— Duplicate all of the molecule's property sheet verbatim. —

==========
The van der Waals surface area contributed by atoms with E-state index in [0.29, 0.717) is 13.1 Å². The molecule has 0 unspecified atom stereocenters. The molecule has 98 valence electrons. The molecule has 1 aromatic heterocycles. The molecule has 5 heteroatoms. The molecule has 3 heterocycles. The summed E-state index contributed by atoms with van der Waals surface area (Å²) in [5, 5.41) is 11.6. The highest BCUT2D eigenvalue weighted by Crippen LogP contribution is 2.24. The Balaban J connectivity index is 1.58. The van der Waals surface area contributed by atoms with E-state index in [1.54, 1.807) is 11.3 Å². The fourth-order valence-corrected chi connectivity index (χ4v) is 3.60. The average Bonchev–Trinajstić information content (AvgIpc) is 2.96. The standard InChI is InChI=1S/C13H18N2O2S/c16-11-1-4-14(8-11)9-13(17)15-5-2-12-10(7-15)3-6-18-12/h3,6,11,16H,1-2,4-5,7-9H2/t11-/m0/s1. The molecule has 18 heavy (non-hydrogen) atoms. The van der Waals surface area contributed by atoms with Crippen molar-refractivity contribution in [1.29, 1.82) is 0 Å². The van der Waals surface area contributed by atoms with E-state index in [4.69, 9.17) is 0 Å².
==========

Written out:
The van der Waals surface area contributed by atoms with E-state index in [0.29, 0.717) is 13.1 Å². The molecule has 0 unspecified atom stereocenters. The molecule has 98 valence electrons. The molecule has 1 aromatic heterocycles. The molecule has 5 heteroatoms. The molecule has 3 heterocycles. The summed E-state index contributed by atoms with van der Waals surface area (Å²) in [5, 5.41) is 11.6. The highest BCUT2D eigenvalue weighted by Crippen LogP contribution is 2.24. The Balaban J connectivity index is 1.58. The van der Waals surface area contributed by atoms with E-state index in [1.54, 1.807) is 11.3 Å². The fourth-order valence-corrected chi connectivity index (χ4v) is 3.60. The average Bonchev–Trinajstić information content (AvgIpc) is 2.96. The standard InChI is InChI=1S/C13H18N2O2S/c16-11-1-4-14(8-11)9-13(17)15-5-2-12-10(7-15)3-6-18-12/h3,6,11,16H,1-2,4-5,7-9H2/t11-/m0/s1. The molecule has 18 heavy (non-hydrogen) atoms. The van der Waals surface area contributed by atoms with Crippen molar-refractivity contribution in [1.29, 1.82) is 0 Å². The van der Waals surface area contributed by atoms with E-state index in [4.69, 9.17) is 0 Å².